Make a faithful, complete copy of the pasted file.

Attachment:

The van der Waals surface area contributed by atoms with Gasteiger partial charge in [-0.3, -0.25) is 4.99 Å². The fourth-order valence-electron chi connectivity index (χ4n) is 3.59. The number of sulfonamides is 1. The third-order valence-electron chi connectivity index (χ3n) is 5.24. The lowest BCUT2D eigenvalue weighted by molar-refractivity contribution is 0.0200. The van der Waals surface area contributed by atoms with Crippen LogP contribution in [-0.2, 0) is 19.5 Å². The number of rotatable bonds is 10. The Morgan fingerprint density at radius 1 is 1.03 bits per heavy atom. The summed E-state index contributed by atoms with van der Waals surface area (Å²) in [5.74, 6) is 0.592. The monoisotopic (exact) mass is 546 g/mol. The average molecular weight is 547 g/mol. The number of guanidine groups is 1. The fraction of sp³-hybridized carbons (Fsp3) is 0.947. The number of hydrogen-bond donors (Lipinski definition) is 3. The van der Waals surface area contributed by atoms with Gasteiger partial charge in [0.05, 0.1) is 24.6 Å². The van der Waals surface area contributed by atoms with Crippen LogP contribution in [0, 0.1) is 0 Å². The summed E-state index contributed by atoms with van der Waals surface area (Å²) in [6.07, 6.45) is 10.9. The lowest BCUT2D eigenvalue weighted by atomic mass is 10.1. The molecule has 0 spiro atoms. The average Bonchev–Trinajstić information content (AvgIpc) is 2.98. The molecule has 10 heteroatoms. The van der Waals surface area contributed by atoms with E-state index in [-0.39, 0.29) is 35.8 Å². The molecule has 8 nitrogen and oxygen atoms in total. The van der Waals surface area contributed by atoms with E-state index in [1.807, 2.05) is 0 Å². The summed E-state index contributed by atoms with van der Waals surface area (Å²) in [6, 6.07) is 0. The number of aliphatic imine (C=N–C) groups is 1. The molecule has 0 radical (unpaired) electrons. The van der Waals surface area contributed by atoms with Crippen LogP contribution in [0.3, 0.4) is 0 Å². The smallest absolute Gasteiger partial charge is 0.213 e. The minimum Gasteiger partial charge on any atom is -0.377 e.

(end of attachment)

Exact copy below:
The van der Waals surface area contributed by atoms with Gasteiger partial charge in [-0.3, -0.25) is 4.99 Å². The fourth-order valence-electron chi connectivity index (χ4n) is 3.59. The number of sulfonamides is 1. The third-order valence-electron chi connectivity index (χ3n) is 5.24. The lowest BCUT2D eigenvalue weighted by molar-refractivity contribution is 0.0200. The van der Waals surface area contributed by atoms with Crippen LogP contribution in [-0.2, 0) is 19.5 Å². The number of rotatable bonds is 10. The Morgan fingerprint density at radius 1 is 1.03 bits per heavy atom. The summed E-state index contributed by atoms with van der Waals surface area (Å²) in [5.74, 6) is 0.592. The monoisotopic (exact) mass is 546 g/mol. The average molecular weight is 547 g/mol. The number of guanidine groups is 1. The fraction of sp³-hybridized carbons (Fsp3) is 0.947. The number of hydrogen-bond donors (Lipinski definition) is 3. The van der Waals surface area contributed by atoms with Gasteiger partial charge in [0.05, 0.1) is 24.6 Å². The van der Waals surface area contributed by atoms with Crippen LogP contribution in [0, 0.1) is 0 Å². The summed E-state index contributed by atoms with van der Waals surface area (Å²) in [6.07, 6.45) is 10.9. The lowest BCUT2D eigenvalue weighted by atomic mass is 10.1. The molecule has 0 spiro atoms. The average Bonchev–Trinajstić information content (AvgIpc) is 2.98. The molecule has 10 heteroatoms. The van der Waals surface area contributed by atoms with E-state index in [-0.39, 0.29) is 35.8 Å². The molecule has 8 nitrogen and oxygen atoms in total. The van der Waals surface area contributed by atoms with E-state index in [1.807, 2.05) is 0 Å². The summed E-state index contributed by atoms with van der Waals surface area (Å²) in [6, 6.07) is 0. The number of aliphatic imine (C=N–C) groups is 1. The molecule has 0 radical (unpaired) electrons. The van der Waals surface area contributed by atoms with Crippen LogP contribution in [0.3, 0.4) is 0 Å². The smallest absolute Gasteiger partial charge is 0.213 e. The minimum Gasteiger partial charge on any atom is -0.377 e.